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Thanks to the FDA, Biden’s cancer moonshot could succeed

Dr. Leana Wen
 

President Biden’s cancer “moonshot” received a big boost from the Food and Drug Administration, thanks to its aggressive actions aimed at curtailing smoking. Three recent proposals — reducing nicotine in cigarettesordering e-cigarette maker Juul to take its products off the market and banning menthol-flavored cigarettes — have the potential to save many lives.

Every year, nearly 500,000 Americans die from smoking-related diseases — more than the annual number of people dying of covid-19. Smoking is the leading cause of cancer deaths, with more than 160,000 people perishing every year from cancers directly attributed to tobacco.

FDA Commissioner Robert M. Califf explained at a conference last week that the agency’s proposal to reduce nicotine content in cigarettes is based on nicotine’s extremely high addictive potential. “I think it’s every bit as strong as the opioid addiction,” he said.

Companies know this; they deliberately increased nicotine levels in tobacco products so that smokers crave more cigarettes to fuel their addiction. The FDA contends that the reverse is also true: If cigarettes have such low levels of nicotine that they no longer produce the intended “high,” smokers would either quit or turn to other products that don’t have the cancer-causing chemicals found in cigarettes.

This theory is backed by evidence. A randomized, double-blind trial published in the New England Journal of Medicine found that people assigned to receive reduced-nicotine cigarettes smoked less than those who had standard-nicotine cigarettes. After six weeks, the first group reported lower nicotine-dependence symptoms and minimal withdrawal discomfort. Another study in the same journal projected that lowering the nicotine content to sub-addictive levels could prevent about 8 million deaths in the next 80 years.

Could this effort backfire? Might smokers just smoke more cigarettes to achieve the same effect? Otis Brawley, an oncologist and former chief medical and scientific officer of the American Cancer Society, told me in an interview that this is not likely. “The research shows that the more nicotine is in tobacco, the more people smoke,” he said.

Of course, tobacco companies do not like this proposal and inevitably frame the choice of smoking as a matter of free will. Califf offers a particularly compelling rebuttal: Addiction is a disease that alters the chemistry of the brain, so it is not about individual choice. “The evidence is most people want to stop smoking, but they just can’t,” he said.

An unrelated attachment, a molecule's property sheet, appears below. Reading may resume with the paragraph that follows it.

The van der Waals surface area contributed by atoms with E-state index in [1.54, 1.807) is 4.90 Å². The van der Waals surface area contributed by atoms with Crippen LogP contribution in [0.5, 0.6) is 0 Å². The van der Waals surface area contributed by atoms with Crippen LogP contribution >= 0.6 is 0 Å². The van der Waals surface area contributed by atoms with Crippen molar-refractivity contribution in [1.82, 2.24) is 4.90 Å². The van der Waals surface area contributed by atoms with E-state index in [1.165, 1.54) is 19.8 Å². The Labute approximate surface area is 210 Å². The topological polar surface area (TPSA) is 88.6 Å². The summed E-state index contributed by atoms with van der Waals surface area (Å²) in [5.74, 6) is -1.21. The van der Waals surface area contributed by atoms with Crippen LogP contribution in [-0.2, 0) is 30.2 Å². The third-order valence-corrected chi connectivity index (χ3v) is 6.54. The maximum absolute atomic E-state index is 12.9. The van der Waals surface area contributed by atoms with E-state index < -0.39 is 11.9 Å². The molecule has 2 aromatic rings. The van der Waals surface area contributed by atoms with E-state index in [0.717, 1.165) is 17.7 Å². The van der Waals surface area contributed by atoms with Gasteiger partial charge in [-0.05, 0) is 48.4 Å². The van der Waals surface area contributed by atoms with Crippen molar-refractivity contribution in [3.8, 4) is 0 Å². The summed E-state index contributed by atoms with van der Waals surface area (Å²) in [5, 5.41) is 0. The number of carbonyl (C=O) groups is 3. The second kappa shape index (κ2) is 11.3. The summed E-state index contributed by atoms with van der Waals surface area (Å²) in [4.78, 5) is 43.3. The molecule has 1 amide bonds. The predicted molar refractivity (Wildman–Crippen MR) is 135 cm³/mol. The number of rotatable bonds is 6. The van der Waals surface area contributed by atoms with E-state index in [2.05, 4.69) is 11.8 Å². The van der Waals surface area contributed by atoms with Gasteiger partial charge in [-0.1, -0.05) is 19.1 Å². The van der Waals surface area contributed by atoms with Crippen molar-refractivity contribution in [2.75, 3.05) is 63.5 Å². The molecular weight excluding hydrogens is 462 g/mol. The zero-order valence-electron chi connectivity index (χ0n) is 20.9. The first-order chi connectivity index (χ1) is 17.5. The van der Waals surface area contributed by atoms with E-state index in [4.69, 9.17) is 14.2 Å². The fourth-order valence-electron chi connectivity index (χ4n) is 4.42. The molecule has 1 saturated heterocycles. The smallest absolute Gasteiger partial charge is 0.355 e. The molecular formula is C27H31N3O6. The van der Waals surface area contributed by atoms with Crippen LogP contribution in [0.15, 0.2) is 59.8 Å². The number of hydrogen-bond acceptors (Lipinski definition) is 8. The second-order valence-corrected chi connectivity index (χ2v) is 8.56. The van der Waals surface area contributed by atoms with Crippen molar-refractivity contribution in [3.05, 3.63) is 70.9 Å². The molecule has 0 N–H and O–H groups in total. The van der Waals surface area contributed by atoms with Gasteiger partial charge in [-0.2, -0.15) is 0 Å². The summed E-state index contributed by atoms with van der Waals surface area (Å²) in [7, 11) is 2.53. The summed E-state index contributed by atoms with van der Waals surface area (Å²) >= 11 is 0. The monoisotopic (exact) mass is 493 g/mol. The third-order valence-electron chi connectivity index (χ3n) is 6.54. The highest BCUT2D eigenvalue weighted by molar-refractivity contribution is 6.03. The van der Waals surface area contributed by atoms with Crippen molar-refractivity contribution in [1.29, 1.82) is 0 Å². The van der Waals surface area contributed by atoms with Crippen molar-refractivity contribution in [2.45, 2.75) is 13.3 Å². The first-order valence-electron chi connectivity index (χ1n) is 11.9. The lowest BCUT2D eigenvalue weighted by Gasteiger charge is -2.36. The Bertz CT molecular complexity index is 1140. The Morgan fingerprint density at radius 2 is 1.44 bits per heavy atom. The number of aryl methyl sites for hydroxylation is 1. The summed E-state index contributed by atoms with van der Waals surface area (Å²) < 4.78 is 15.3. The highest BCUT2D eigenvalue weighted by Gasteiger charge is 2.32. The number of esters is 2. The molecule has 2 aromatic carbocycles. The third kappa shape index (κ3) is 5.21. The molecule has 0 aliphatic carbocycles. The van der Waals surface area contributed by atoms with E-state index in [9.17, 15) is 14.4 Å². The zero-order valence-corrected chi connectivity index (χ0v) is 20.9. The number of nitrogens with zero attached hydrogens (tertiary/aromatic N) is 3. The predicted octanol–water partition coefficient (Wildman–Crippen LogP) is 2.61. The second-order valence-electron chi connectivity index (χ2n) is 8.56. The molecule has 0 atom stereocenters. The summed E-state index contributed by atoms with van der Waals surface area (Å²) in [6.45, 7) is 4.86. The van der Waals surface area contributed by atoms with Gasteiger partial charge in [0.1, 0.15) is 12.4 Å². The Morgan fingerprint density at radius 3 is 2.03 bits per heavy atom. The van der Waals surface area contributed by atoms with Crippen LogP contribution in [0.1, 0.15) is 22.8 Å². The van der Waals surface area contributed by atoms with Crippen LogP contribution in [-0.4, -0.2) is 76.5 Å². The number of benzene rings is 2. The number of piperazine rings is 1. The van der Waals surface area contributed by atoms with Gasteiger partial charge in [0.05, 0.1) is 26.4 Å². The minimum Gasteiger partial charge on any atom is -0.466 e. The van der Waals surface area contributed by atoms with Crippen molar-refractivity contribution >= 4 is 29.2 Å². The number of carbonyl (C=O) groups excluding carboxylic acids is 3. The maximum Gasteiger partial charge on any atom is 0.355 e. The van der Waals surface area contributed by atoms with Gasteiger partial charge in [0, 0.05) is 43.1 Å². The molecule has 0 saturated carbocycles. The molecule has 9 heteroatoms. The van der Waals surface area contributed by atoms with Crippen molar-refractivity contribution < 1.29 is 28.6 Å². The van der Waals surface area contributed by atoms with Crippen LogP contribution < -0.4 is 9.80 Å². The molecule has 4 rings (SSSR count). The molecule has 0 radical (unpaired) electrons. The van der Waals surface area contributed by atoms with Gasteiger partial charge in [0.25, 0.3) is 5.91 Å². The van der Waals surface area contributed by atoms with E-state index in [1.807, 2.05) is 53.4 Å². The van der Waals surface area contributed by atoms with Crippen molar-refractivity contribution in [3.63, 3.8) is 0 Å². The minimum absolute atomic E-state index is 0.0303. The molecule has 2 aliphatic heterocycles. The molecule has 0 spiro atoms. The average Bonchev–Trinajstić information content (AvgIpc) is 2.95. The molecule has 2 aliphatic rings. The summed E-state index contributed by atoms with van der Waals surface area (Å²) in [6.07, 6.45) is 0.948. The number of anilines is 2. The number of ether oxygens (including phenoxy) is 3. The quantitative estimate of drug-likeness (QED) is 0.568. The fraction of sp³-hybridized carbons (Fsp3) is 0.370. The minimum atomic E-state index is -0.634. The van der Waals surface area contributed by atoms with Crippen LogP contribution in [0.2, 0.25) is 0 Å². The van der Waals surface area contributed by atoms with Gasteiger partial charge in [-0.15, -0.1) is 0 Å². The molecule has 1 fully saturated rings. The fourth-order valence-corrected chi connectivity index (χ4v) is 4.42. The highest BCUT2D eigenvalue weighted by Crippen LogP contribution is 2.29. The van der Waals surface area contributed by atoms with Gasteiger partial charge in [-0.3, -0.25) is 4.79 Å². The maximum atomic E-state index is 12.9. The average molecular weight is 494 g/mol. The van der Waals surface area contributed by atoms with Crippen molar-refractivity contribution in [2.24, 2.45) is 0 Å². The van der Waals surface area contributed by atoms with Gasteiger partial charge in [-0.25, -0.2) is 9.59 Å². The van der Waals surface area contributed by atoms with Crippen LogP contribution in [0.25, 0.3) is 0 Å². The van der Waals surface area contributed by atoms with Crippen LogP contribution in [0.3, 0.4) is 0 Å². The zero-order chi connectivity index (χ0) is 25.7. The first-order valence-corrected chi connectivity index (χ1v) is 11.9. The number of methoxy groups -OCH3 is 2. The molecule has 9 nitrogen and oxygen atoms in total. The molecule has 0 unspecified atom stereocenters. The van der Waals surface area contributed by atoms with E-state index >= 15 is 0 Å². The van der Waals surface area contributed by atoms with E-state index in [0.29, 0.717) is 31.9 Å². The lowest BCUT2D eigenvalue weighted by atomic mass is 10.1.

Equally important to helping smokers quit is preventing nonsmokers from getting hooked in the first place. Youth e-cigarette use has become an epidemic, with as many as 1 in 4 high school students reporting that they vape. Juul, which controls about a third of the e-cigarette market, has come under fire for targeting children, including through ads on the Cartoon Network and Nickelodeon. Its products have an extraordinarily high level of nicotine: A single Juul pod contains as much nicotine as a pack of 20 regular cigarettes.

Such amounts of nicotine can harm adolescent brain development. In addition, nearly 90 percent of adult smokers began smoking before age 18. The worry is that Juul’s products are not being used primarily to wean adults off cigarettes, but rather to hook teens with nicotine and turn them into adult smokers. The FDA’s decision to ban most Juul offerings came after the company failed to show that the benefits of its products outweigh the harms.

The FDA has also proposed that menthol cigarettes be removed from the marketplace. This, too, could have a profound impact. Researchers estimate that menthol cigarettes are responsible for 10 million more people who smoke and almost 10,000 deaths every year. In 2017, Canada banned menthols, and a subsequent study found that more than 20 percent of menthol smokers quit rather than switch to other tobacco products.

It’s notable that these FDA proposals are resoundingly applauded by the American Heart Association, American Lung Association and numerous other public health groups. Brawley makes the point that these regulatory efforts will reduce cancer mortality and close disparities. “By far, the biggest driver of disparity in cancer deaths is caused by smoking,” he told me. “Even disparities by race are heavily driven by disparities in tobacco use.”

Indeed, these efforts could be the biggest factor in achieving Biden’s moonshot goal of reducing cancer deaths by half in 25 years. As Califf said, “If you want to reduce cancer mortality, this will do far more — if we succeed — than any specific chemotherapy that you can name.”

The road ahead is not easy. A federal judge has ordered a temporary stay in Juul’s favor, and other proposals will almost certainly be held up by lawsuits. But the FDA should be commended for taking bold action that can improve health for generations to come.

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